Wednesday 23 Jul

Manmade Objects - Monuments

No one wants to be forgotten; everyone wants some sort of legacy, a mark they leave behind as they exit this life for whatever lies beyond.

And for as long as there has been death, there have been monuments — whether austere or understated, abstract or concrete, prominent or tucked away in private — erected by the ones they loved to assure that remembrance, at least for a time.
07/15/2014 | Comments 0

Admirals - Amidst the Blue

Sometimes it helps to not be very good.

Some of the best albums and artists were born out of happy accidents owed to varying degrees of early suckage — the perfect note or chord for a song found by missing the one you are aiming for, failed mimicry of an idol bearing something entirely new and great instead.

07/09/2014 | Comments 0

Kierston White - Don't Write Love Songs

The Tequila Songbirds have become just as beloved as about any group around these parts. And how could they not?

Featuring a revolving cast of the Sooner State’s most badass female performers, it’s a power hour of some of the best songwriting coming out of central Oklahoma. Sure, they might not technically be family, but they are clearly a band of sisters all the same, bonded by the same brand of whiskey running through their veins.

07/01/2014 | Comments 0

Depth & Current - Dysrhythmia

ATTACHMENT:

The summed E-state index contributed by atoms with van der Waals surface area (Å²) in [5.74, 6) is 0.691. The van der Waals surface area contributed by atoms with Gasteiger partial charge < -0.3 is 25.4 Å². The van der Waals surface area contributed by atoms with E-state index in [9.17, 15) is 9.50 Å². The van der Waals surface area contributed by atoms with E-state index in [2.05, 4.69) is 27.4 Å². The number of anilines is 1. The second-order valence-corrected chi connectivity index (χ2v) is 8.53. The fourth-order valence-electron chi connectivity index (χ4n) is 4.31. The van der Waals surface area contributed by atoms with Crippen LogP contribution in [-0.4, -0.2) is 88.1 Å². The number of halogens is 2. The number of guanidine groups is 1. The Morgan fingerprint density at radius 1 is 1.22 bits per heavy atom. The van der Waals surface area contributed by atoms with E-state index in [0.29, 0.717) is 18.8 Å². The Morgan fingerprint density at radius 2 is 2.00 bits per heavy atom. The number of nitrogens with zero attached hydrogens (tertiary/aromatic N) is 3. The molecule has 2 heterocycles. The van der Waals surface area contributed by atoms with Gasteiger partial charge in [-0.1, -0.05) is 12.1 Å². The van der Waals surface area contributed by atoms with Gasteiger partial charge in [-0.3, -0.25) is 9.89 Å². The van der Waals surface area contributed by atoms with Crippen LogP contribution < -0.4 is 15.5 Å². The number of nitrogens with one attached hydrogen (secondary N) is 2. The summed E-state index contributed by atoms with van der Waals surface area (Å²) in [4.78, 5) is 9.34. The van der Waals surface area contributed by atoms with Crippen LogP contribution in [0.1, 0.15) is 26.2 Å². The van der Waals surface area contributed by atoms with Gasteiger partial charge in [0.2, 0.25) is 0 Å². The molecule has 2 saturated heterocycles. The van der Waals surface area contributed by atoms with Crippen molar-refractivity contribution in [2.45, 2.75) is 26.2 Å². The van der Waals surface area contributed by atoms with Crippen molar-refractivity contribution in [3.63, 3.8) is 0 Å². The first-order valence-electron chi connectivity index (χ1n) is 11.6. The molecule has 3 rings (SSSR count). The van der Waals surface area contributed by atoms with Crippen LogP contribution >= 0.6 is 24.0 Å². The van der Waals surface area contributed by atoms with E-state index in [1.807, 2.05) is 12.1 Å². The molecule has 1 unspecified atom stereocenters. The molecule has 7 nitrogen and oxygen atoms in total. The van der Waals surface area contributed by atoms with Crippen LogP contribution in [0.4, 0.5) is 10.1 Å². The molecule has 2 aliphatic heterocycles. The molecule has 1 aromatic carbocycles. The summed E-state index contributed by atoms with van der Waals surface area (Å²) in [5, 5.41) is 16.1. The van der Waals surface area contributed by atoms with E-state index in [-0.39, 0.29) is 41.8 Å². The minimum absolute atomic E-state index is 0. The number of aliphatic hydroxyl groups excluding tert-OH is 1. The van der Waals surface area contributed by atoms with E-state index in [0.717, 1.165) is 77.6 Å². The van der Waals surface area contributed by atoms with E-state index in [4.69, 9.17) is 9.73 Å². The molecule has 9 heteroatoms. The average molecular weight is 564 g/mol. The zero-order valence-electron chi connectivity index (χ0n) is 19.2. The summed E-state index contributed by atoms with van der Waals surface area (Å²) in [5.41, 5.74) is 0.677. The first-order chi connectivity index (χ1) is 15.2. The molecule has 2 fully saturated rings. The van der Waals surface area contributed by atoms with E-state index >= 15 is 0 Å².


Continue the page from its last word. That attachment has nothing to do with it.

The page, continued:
"Overproduced" is a term thrown around all too indiscreetly nowadays, usually applied when the thing that sticks out about a song or album is how it sounds rather than how it is constructed. Yet some of the most compelling albums ever crafted embodied a certain aesthetic that was just as skillfully and meticulously put together as any Bob Dylan or Miles Davis record — which is to say production is as crucial to our enjoyment of music as much as anything else; it's also the most overlooked.
06/24/2014 | Comments 0

Weak Knees - “IceBevo”

Indie rock has been in a good place as of late. Not caring about being cool is the new cool, and a couple of dudes on guitar, bass and drums can make catchy, earworm songs without being armed to the gills with computer software and vintage synthesizers.
06/17/2014 | Comments 0
Home · Articles · Music · Music · Gore-themed, costumed Disco...

Gore-themed, costumed Disco Bloodbath returns to town for a bloody night of dancing, art and excess

Eric Webb June 17th, 2010

Disco Bloodbath featuring DJ Ostara, DJ Bone and more9 p.m. FridayThe Conservatory8911 N. Westernwww.conservatoryokc.com607-4805$6Now in its sixth year, Disco Bloodbath is the brainchild of a group of...

Disco Bloodbath featuring DJ Ostara, DJ Bone and more
9 p.m. Friday
The Conservatory
8911 N. Western

Now in its sixth year, Disco Bloodbath is the brainchild of a group of local artists and performers determined to bring something fresh to Oklahoma City's club scene.

"My friends Jakob, Robyn, and myself ... we were all kind of tired of going out to the same old club nights and parties, and are all kind of people with a deep flair for the dramatic and a love for dressing up, so we figured we'd start throwing our own events," said co-founder Austin Greene.